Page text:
Scrutinizing Economic Development Agencies
Several states have experimented in recent years with the idea of turning their economic development agencies over to semi-private management. Many of these organizations are struggling to balance job creation with public accountability.
By Josh Goodman
Several states, most of them led by Republican governors, have experimented in recent years with the idea of turning their economic development agencies over to semi-private management. The results have not been uniformly successful. Many of these organizations are struggling to balance job creation with public accountability.
When a new CEO is picked soon to lead the Wisconsin Economic Development Corporation, he will face the task of overhauling an organization that has existed for little more than a year. The difficulties of WEDC, overseen by a board chaired by Governor Scott Walker that includes a mix of public officials and private citizens, have become clear over the last three months. In October, the Milwaukee Journal Sentinel reported that the agency had failed to monitor millions of dollars in overdue loan repayments from businesses because it had never assigned staff to do so. Those revelations led to the resignation of the organization’s chief financial officer. The CEO also announced he was leaving.
Last week, two separate independent reviews found serious weaknesses in the organization’s accounting practices. Plus, the federal Department of Housing and Urban Development accused WEDC of offering Community Development Block Grants without assessing whether the companies receiving the grants were financially sound.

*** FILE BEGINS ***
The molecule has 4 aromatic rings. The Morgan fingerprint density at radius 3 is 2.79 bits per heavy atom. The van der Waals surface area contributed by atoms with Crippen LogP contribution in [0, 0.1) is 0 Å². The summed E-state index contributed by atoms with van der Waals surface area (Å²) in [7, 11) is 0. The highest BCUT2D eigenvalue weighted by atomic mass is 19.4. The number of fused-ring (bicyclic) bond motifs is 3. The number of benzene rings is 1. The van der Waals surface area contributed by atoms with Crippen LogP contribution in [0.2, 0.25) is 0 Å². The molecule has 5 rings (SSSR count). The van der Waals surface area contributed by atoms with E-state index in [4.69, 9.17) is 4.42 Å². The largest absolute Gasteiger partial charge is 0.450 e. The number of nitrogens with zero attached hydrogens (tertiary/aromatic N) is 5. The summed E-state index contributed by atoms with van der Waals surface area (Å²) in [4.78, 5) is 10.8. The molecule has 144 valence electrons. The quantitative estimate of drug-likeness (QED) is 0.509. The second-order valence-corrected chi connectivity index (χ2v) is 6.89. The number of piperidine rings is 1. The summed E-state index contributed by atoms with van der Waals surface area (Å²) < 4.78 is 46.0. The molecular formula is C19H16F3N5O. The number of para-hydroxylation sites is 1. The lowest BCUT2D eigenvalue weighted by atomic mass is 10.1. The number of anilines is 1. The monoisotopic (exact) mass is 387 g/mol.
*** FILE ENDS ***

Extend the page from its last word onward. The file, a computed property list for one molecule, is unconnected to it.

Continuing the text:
Democrats have sought to take advantage of the organization’s problems, while Walker and WEDC officials have admitted to shortcomings, but argued that the overall structure is sound. “In WEDC’s single-minded focus to drive job creation through new initiatives, the organization made some missteps, which we fully acknowledge,” WEDC’s interim CEO and its chief operating officer wrote in a memo in late November. “Simply put, WEDC did not appropriately prioritize its time or the personnel needed to document certain financial processes.”
Similar semi-private agencies in other states have had their share of controversies. Both the Arizona Commerce Authority and JobsOhio have been lighting rods for criticism, with opponents arguing that they haven’t been transparent enough about which companies receive financial aid and how they are selected. JobsOhio’s future is also clouded by litigation challenging the organization’s constitutionality and the legality of its planned primary funding source, the lease of state liquor stores.
Meanwhile, the Indianapolis television station WTHR reported this week that Indiana State Senator Mike Delph introduced legislation requiring the partially privatized Indiana Economic Development Corporation to report how many of the jobs companies promise under its deals end up being created. Those numbers are currently kept private. “The bottom line is people have a right to know how their tax dollars are being spent,” Delph said.
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